Historic hire at Mormon-owned BYU: scripture prof who is a young mom

The Salt Lake Tribune/August 27, 2013

By Peggy Fletcher Stack

Brigham Young University’s ancient-scripture department has hired its first married woman with young children as a tenure-track professor.

Amy Easton-Flake comes to the Mormon-owned school with a doctorate in American literature and women’s studies from Brandeis University — plus a 2-year-old, a 6-month-old and plans for more children.

“No married woman with small children has ever, ever been hired in a tenure-track appointment in the College of Religious Education at BYU,” writes Valerie Hudson, a former BYU professor who now teaches international affairs at Texas A&M University.

“It was widely understood that there was a prohibition against this,” Hudson writes in the summer 2013 issue of Square Two, a Mormon-related journal, “for a ‘righteous’ LDS mother of small children would not be working outside of the home — and only ‘righteous’ LDS women would be welcome to teach and thus serve as a role model in the College of Religious Education, which supplies religious instruction to every single BYU student.”

Ironically, a married woman with small children could work as a secretary in the department, Hudson writes, “and that has certainly happened many times over the years. But you could never work as a tenure-track professor.”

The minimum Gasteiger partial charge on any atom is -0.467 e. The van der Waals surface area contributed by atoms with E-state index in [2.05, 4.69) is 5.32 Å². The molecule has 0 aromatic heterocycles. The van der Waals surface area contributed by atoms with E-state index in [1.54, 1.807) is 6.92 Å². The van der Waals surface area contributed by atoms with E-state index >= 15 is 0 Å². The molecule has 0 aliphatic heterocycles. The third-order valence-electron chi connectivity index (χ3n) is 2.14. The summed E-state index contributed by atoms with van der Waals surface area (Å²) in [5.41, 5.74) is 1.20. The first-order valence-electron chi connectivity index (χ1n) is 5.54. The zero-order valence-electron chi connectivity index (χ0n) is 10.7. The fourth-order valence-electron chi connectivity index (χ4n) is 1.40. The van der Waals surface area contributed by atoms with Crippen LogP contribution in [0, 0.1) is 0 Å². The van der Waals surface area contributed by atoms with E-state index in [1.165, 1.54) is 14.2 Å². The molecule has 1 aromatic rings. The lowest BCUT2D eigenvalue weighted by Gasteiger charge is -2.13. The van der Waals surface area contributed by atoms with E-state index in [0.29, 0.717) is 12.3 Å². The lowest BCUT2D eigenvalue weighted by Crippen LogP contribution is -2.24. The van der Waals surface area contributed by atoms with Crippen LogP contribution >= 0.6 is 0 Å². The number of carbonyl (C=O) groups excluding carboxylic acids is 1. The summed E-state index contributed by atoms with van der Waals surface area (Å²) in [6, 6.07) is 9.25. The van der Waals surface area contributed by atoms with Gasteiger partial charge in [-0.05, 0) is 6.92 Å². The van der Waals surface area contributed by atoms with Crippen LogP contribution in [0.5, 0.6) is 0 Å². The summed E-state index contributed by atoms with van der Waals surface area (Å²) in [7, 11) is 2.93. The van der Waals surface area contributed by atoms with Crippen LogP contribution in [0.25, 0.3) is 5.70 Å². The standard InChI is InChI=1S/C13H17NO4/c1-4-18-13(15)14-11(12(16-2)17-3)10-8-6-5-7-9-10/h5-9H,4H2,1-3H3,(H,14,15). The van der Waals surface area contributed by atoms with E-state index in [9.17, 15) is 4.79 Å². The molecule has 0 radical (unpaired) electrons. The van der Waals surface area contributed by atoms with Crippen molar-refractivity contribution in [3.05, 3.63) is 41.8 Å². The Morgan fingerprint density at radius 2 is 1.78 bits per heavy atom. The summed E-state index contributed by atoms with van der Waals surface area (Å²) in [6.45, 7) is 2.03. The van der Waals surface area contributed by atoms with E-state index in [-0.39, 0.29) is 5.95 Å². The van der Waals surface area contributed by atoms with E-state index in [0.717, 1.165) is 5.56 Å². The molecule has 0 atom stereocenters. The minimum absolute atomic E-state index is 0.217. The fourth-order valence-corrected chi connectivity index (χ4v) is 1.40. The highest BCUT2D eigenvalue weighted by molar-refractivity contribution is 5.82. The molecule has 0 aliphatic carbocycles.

This same policy — and irony — against married women with children under 18 is in place in the LDS Church’s Seminary and Institute programs, she notes, “which have likewise ‘let go’ any married woman teacher who becomes pregnant, or, indeed, refused to hire young married women in the first place with the rationale that they would eventually become pregnant and would have to be terminated.”

A young mother can teach seminary as a volunteer, but not as a paid worker.

Hudson sees the hiring of Easton-Flake as coming on the heels of choosing Camille Fronk Olson in 2011 as the first female department chair in the College of Religious Education — and a harbinger for the future.

“Surely those programs cannot now justify maintaining a different standard than that of BYU, can they?” she writes. “Doesn’t BYU set the standard?”

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